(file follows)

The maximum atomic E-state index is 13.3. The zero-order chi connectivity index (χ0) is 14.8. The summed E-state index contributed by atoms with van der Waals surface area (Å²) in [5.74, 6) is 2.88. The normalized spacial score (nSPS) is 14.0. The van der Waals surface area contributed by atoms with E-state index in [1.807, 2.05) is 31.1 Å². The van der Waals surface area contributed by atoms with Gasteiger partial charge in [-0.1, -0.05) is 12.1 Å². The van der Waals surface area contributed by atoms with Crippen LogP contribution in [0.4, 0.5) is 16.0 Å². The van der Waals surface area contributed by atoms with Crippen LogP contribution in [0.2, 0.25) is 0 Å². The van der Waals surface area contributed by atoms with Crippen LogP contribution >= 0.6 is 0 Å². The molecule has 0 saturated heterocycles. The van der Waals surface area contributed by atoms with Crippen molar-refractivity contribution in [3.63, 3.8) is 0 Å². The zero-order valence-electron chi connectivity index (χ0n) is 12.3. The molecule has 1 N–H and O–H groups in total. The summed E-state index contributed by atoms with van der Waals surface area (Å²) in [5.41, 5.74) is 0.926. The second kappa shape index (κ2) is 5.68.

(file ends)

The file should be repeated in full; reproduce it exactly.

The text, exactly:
The maximum atomic E-state index is 13.3. The zero-order chi connectivity index (χ0) is 14.8. The summed E-state index contributed by atoms with van der Waals surface area (Å²) in [5.74, 6) is 2.88. The normalized spacial score (nSPS) is 14.0. The van der Waals surface area contributed by atoms with E-state index in [1.807, 2.05) is 31.1 Å². The van der Waals surface area contributed by atoms with Gasteiger partial charge in [-0.1, -0.05) is 12.1 Å². The van der Waals surface area contributed by atoms with Crippen LogP contribution in [0.4, 0.5) is 16.0 Å². The van der Waals surface area contributed by atoms with Crippen LogP contribution in [0.2, 0.25) is 0 Å². The van der Waals surface area contributed by atoms with Crippen LogP contribution >= 0.6 is 0 Å². The molecule has 0 saturated heterocycles. The van der Waals surface area contributed by atoms with Crippen molar-refractivity contribution in [3.63, 3.8) is 0 Å². The zero-order valence-electron chi connectivity index (χ0n) is 12.3. The molecule has 1 N–H and O–H groups in total. The summed E-state index contributed by atoms with van der Waals surface area (Å²) in [5.41, 5.74) is 0.926. The second kappa shape index (κ2) is 5.68.